electric bill at the same time. One of the ways to
increase the efficiency of your water heater is to turn it off when
not in use. This option may not work for every household, but if
your family tends to take showers or do laundry on a more-or-less
regular basis, or the same time every day, you can really reduce the
electricity used by installing a general duty 30A safety switch.
These are readily available at your local hardware store; while it
is not difficult to install, you will probably want to hire a
professional to do it safely and properly.
My husband installed one here at our home/office, and we turn it on
15 to 30 minutes before we take our showers (or do laundry). After
showering, we turn it off again until the next time it’s needed. Why
pair of 1500W or 1800W heating elements on, 24 hours a day, when you
might really only need it for 30 to 45 minutes?
This may not
suit you if you have a big family or are constantly needing hot
water, but I am always pleased at just how long the water stays hot
we’ve turned it off—we still can do dishes or laundry at least 12
it’s been shut down.
You can also extend your availability of hot water by
purchasing an insulative blanket for
your hot water heater—these are also commonly available at your
Since we’ve installed our grid-tie system at
Oasis Montana, we’ve been trying new things to continue to reduce
our electrical use—like this disconnect switch and using LED
lighting. At present, we have not been buying any electricity from
Northwestern Energy for about 9 months out of the year...but I still
don’t know how to offset the heat lamps I put on my chickens when it
Quinoa, amaranth and sunflowers in last
year’s Oasis garden.
Chris Daum, Owner of Oasis Montana, and pet
My husband thinks it’s funny that
I actually grow foodstuffs for the chickens. But doing that cuts
into my feed bill, keeps them much healthier, and contributes to my
enjoyment of them by providing them ‘treats.’ This year I have
multi-colored corn and red amaranth seed to give away; send me a
self addressed envelope or a couple of stamps and I will happily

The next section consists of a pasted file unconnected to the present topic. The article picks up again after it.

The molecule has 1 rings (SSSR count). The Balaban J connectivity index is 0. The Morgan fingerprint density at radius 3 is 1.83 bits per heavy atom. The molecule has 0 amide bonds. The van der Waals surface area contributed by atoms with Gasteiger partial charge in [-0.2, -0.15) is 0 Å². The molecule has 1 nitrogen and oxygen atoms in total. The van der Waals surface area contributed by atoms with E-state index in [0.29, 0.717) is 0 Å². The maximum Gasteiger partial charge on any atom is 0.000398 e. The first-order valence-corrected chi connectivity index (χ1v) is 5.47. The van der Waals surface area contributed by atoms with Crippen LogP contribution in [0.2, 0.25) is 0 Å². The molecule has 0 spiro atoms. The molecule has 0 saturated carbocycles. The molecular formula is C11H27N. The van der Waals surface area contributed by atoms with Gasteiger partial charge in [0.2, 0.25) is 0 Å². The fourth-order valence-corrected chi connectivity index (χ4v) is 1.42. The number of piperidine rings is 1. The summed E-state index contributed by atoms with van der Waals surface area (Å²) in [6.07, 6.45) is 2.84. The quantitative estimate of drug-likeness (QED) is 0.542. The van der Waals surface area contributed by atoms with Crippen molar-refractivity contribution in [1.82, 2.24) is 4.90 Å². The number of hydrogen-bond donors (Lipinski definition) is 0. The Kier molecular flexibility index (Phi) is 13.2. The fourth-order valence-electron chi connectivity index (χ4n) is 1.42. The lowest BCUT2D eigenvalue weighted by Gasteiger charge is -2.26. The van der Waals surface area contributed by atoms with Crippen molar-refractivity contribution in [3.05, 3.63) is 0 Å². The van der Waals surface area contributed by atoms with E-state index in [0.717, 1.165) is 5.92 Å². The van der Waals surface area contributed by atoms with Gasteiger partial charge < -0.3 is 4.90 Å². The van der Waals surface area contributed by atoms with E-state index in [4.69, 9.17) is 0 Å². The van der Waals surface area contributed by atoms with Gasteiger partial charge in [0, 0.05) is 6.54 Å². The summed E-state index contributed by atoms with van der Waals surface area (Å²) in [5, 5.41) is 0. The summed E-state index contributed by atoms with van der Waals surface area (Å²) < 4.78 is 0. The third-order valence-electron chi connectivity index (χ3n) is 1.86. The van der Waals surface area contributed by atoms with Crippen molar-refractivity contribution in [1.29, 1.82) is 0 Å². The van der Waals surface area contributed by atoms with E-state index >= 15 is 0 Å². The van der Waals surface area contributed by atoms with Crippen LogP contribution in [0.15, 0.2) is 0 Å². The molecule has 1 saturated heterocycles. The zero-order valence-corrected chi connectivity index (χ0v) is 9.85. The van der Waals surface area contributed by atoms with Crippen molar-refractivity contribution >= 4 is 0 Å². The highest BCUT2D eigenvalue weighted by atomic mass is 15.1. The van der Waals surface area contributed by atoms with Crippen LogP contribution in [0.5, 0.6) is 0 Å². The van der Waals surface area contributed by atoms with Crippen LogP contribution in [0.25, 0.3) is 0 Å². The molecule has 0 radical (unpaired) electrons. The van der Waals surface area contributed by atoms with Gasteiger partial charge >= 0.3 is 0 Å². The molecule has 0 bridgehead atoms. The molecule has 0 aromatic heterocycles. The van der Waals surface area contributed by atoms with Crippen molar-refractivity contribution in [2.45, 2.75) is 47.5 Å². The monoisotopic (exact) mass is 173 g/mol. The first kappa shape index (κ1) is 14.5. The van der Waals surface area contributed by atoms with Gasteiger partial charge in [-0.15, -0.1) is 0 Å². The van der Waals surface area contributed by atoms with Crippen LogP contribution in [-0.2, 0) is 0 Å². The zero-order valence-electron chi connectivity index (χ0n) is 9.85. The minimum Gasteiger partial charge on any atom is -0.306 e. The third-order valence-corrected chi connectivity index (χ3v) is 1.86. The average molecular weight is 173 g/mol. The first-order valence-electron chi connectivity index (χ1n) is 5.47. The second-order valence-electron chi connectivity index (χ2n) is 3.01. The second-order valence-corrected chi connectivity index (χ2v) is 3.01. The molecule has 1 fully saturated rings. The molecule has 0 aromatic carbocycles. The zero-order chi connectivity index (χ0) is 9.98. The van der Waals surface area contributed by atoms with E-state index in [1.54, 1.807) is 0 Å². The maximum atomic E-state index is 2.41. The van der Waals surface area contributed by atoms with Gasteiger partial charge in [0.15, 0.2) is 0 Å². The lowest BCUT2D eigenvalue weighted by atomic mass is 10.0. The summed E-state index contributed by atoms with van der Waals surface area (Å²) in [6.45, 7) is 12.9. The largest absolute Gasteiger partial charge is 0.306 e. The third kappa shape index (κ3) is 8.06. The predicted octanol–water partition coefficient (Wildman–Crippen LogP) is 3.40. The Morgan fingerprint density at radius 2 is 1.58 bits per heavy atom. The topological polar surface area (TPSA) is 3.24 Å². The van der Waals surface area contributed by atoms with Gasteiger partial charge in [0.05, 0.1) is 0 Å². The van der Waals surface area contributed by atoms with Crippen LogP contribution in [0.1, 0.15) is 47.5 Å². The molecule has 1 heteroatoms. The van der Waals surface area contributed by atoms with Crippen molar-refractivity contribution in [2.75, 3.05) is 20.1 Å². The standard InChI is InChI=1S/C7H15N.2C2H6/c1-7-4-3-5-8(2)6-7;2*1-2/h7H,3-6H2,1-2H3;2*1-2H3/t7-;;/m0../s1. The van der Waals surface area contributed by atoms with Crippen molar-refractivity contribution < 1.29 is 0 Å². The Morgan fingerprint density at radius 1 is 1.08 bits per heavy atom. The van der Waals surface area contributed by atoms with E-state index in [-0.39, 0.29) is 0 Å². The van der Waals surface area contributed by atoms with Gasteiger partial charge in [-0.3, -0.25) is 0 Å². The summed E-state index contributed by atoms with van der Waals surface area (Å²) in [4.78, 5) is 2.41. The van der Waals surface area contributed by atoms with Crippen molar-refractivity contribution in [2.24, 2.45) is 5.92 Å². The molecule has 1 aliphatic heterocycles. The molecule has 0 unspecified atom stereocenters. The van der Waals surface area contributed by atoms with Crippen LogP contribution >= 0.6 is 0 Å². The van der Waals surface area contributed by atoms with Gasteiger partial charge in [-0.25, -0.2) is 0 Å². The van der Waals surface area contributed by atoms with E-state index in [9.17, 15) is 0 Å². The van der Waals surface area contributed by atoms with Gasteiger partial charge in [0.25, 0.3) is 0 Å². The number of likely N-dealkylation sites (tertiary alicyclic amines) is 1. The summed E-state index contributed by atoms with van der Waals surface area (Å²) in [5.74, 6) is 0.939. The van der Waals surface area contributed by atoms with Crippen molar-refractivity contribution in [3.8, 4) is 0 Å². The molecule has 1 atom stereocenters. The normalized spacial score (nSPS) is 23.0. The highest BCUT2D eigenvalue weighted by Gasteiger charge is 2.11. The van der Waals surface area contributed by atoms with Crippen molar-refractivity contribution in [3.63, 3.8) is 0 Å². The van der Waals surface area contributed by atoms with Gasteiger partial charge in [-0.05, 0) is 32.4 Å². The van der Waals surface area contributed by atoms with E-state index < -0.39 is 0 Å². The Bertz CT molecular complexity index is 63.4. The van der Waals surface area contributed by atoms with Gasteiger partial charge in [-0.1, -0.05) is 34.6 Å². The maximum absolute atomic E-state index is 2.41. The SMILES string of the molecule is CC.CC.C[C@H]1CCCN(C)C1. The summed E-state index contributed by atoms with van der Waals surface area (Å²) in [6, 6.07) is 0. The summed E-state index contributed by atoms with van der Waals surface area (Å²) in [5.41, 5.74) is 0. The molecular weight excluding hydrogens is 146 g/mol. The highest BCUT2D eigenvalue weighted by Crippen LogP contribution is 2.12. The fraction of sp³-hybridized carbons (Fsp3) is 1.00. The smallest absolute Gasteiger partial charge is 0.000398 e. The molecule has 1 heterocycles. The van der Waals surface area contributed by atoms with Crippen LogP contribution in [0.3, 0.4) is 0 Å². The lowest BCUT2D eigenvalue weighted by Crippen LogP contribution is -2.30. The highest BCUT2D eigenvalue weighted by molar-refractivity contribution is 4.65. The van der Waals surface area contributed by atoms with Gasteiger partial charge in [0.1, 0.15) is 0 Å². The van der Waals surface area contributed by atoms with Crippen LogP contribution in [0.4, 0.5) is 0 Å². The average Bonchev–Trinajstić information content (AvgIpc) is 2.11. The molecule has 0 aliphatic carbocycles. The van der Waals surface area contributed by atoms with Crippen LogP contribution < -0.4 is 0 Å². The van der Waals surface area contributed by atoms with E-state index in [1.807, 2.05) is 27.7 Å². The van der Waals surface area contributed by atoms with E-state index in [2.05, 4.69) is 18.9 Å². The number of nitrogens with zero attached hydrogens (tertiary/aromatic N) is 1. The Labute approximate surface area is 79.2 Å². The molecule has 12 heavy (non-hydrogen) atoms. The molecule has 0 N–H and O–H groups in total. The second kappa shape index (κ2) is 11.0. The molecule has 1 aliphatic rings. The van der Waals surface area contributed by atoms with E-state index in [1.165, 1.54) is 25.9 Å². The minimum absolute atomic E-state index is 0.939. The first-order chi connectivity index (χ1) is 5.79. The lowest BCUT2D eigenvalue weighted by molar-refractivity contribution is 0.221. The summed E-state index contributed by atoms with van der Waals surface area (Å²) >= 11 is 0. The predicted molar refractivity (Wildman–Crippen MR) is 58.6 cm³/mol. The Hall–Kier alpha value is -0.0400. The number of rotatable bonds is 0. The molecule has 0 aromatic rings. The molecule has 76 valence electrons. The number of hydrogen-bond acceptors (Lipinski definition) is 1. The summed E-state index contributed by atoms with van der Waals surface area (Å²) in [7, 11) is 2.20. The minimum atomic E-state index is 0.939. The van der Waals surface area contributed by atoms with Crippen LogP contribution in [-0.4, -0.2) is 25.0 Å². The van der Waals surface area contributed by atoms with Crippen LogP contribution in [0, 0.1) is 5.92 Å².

send some seeds your
Solar power system owners reap the
benefits of tax credits There
are still tax credits for these kinds of systems, (they’re not going to be
‘sequestered,’ thank goodness!), and your state or utility may also offer
additional incentives. The ITC (Investment Tax Credit) allows power system
owners to take a 30% federal tax credit of the qualifying costs of the
solar electric system. Now, the ITC can only be taken in the tax year the
system was placed in service; if you installed a system in 2012, you
should use IRS Form 3648 to take the tax credit for 2012. The ITC is not
refundable; if the 30% credit exceeds your federal tax liability, it can
be applied to next year’s taxes. The ITC is for system owners — if you are
leasing or financing your system, that system is not eligible for the ITC.
In most cases, any other state incentives or grants must be
subtracted from the system’s cost before calculating the tax credit. It’s
wise to speak to your accountant to determine if this applies to your
specific situation. And if you have a commercial system, there may be
additional federal tax benefits; some commercial solar owners can benefit
from 50% 'bonus' depreciation, which allows for the deduction of 50% of
the depreciable basis of a solar electric system in the first year of
operation. This benefit is available for commercial solar electric systems
placed in service in 2012 and 2013.
Many states also offer
incentives which can reduce your tax liability — and all of these make
solar power more affordable. You can find out what incentives are
available for you at http://www.dsireusa.org/ (a
state-by-state database that is updated regularly).
water pumping systems, at this time, you can only get the ITC on the
solar components, NOT on the pumping goods...
Stock watering and irrigation
systems are becoming more affordable and reliable.